One more thing happens in a hammerhead that is not usually seen in other maneuvers…the wings produce different amounts of lift. In a hammerhead, one wing is going “down”, and the other is going “up”. The “up” going wing produces more lift than the other wing. This creates a tendency to roll and must be corrected for in the hammerhead to keep the plane from rolling over on to its “back”.

All right! Back to the maneuver! Tactically, I suggest that you not pull the power off when starting the climb. The idea here is to gain or maintain vertical separation on the bandit chasing you. Pulling the power off is contrary to maintaining this separation.

Next, you want to fly a vertical flight path. To do this, once you have the nose pointed straight up, you are going to have to unload your G to zero…otherwise you will pitch over on your back. Holding G in our sims is hard since we can’t “feel” the seat pressures. Sometimes an external or side snap view that allows you to see the horizon helps you maintain your vertical attitude. Either that, or set the time at 12:00 noon and fly at the sun!

Figure 34.

Then fly that attitude until below 100mph…that’s just technique and will keep you from beginning the maneuver too soon.

Now you are ready to begin the maneuver. The hammerhead is flown as a three part maneuver. Step one, then step two, then step three. NOT a simultaneous maneuver!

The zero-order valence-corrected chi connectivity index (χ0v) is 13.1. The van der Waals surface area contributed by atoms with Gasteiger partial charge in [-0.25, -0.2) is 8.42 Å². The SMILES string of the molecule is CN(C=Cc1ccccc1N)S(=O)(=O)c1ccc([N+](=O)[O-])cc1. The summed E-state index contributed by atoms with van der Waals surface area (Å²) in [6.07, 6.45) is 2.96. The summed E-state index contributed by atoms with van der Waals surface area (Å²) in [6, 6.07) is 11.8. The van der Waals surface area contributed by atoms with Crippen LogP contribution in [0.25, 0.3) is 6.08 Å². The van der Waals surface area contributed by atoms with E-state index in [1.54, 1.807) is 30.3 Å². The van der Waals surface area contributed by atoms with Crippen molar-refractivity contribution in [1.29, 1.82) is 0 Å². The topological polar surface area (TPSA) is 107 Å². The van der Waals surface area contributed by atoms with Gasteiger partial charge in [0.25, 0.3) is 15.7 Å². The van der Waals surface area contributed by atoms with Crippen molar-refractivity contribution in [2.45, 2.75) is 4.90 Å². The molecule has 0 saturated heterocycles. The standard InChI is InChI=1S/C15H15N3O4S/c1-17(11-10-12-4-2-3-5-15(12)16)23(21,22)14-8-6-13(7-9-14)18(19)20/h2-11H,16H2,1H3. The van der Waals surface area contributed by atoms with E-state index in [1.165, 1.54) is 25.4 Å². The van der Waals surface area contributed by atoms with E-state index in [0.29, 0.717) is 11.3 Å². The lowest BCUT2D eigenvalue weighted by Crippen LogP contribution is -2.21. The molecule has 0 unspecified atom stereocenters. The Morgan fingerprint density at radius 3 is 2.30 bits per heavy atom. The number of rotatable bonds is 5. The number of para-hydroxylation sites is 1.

Figure 35.

Step one is to use rudder to yaw the aircraft in the desired direction. Which direction? The one that your engine rotation propwash makes easiest…for most planes, LEFT! How much rudder? All of it. How do you put the rudder in? Smoothly and quickly…BUT DO NOT “KICK” THE RUDDER PEDAL!!! This is a common expression and is pure BS…there is no maneuver flown where the pilot “kicks” anything! Push the rudder completely forward to the stop aggressively. This should start the aircraft into a yawing motion.

Step two is to use aileron to counter the tendency of the “up” wing to try to roll you over on your back. How much aileron to use? As much as necessary. How should you put it in? Smoothly and aggressively, but do not slam the stick sideways!

Figure 36.

Step three is to use pitch (stick pressure) to offset gyroscopic precession. Which way do you move the stick? Depends on engine rotation direction! Let’s stick with our clockwise rotating engine! Forward (nose down) for a left hammerhead…backstick (nose up) for a right hammerhead.

  1. OK. Here it is for a clockwise rotating engine and a left hammerhead:
  2. Push and hold full left rudder.
  3. Push and hold right aileron as needed to keep from rolling.
  4. Then a little bit of forward stick as needed to prevent any pitching movement.

Hold these controls in until you approach about 45 degrees from straight down. Then smoothly reverse the rudder completely…in a left hammerhead, you now want to go full right rudder to stop the yaw as you reach a vertical attitude. Once the rudder is reversed, then neutralize your pitch input as you also neutralize your aileron.

One last word on flying the hammerhead. The technique above is real world oriented. Your sim may or may not fly real world. In the hammerhead, you may find that the aileron and pitch steps are not needed. No problem. The rudder may be the only control you need to fly this maneuver!